Andy Warhol, Campbell’s Soup Cans
His subjects were Marilyn Monroe, Marlon Brando, Jacqueline Kennedy — and the Brillo Pad box. But Andy Warhol’s greatest impact might have been with his portraits of Campbell’s soup cans. A former advertising illustrator, Warhol’s genius was in taking an instantly recognizable consumer product and, through a coarsening process, transforming it into art. Many of his greatest works look like badly printed newspaper pictures, on purpose. He took commercial non-art imagery and used it to make a comment on our consumer culture. “It is art in the age of the Mad Men,” says George T.M. Shackelford, senior deputy director of the Kimbell Art Museum in Fort Worth, Texas. “There is a kind of willful ordinariness to Warhol’s work, but it is anything but ordinary.” Instead these works, the soup cans chief among them, are infused with irony.
John Trumbull, Declaration of Independence
This painting, which hangs in the rotunda of the Capitol, is perhaps as important for the million copies that it has spawned or the high-school drama presentations it has inspired as for the value it has as a work of art. This is public art of a special kind, passed by hundreds of Americans each day as they visit the home of the government’s legislative branch. The people in the scene Trumbull set before these tourists and lawmakers are real, but Declaration is a manipulated portrait, a high-patriotism painting that is an American political version of formal art lineups, much like European portraits of the apostles. But above all, this is the classic American history painting, portraying a trademark American moment and in turn becoming a trademark American image.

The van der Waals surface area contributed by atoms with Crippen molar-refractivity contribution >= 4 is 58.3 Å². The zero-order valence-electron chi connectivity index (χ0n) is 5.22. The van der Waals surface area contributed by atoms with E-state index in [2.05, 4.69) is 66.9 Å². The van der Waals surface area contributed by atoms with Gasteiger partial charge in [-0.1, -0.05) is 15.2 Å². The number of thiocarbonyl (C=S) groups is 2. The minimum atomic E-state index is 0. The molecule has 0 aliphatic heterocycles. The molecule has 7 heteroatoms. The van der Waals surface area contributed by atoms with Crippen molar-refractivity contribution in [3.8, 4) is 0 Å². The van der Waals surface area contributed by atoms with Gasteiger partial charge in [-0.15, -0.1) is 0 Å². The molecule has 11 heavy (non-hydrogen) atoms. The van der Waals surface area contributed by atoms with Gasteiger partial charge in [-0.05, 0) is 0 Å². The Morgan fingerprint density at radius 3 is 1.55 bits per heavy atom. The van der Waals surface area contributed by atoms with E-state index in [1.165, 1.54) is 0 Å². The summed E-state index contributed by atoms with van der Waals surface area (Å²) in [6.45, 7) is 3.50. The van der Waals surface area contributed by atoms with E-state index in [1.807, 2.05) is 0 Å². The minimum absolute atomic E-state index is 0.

Jackson Pollock, Mural
This 1943 painting, hanging at the University of Iowa but recently a big audience pleaser at the J. Paul Getty Museum, remains a radical American image even though it is almost three-quarters of a century old. Pollock himself described this painting as “a stampede . . . [of] every animal in the American West, cows and horses and antelopes and buffaloes,” adding, “Everything is charging across that goddamn surface.” That goddamn surface has been considered everything from an act of genius to something your grandchild could have done. It was donated to the university by Peggy Guggenheim, a prominent New York art dealer committed to abstract art who commissioned the piece for her home. The amount of opprobrium directed toward this painting, considered one of the most important of the last century, is a tribute to its provocative power.
Mary Cassatt, The Boating Party
This masterpiece, which hangs at the National Gallery, was likely inspired by Edouard Manet’s 1874 Boating, which now hangs in the Metropolitan Museum of Art in New York. One part Pittsburgh, one part Paris, Cassatt was at once an international figure and America’s leading impressionist, respected by Edgar Degas and invited into the impressionists’ circle. This painting, made in 1893 and 1894, has a Japanese air to it, especially in the cropping of the boat, the oar and the sail — Cassatt had been actively imitating Japanese prints — and can be regarded as a bridge to post-impressionism. Indeed the entire canvas can be considered a metaphor: The artist, the painting and the figures portrayed are in a boat on the way to post-impressionism.
Grant Wood, American Gothic
No painting has inspired more couples’ Halloween costumes, nor more writers’ reveries, than this painting. Nor is any portrait of a U.S. dentist (for that is who the “farmer” really was) more resonant of the American spirit. As famous in America as the Mona Lisa, Wood’s 1930 work expresses the essence of Americanism: plain-spoken, simple, homespun. And yet the painting is a sophisticated work, reminiscent of portraits created by 15th century Flemish artists. Carefully and finely detailed, American Gothic seems naïve, and yet there is nothing naïve about it. In some ways it is a jab at who we think we are — at a time when America, between the wars, was coming into its own as an economic power.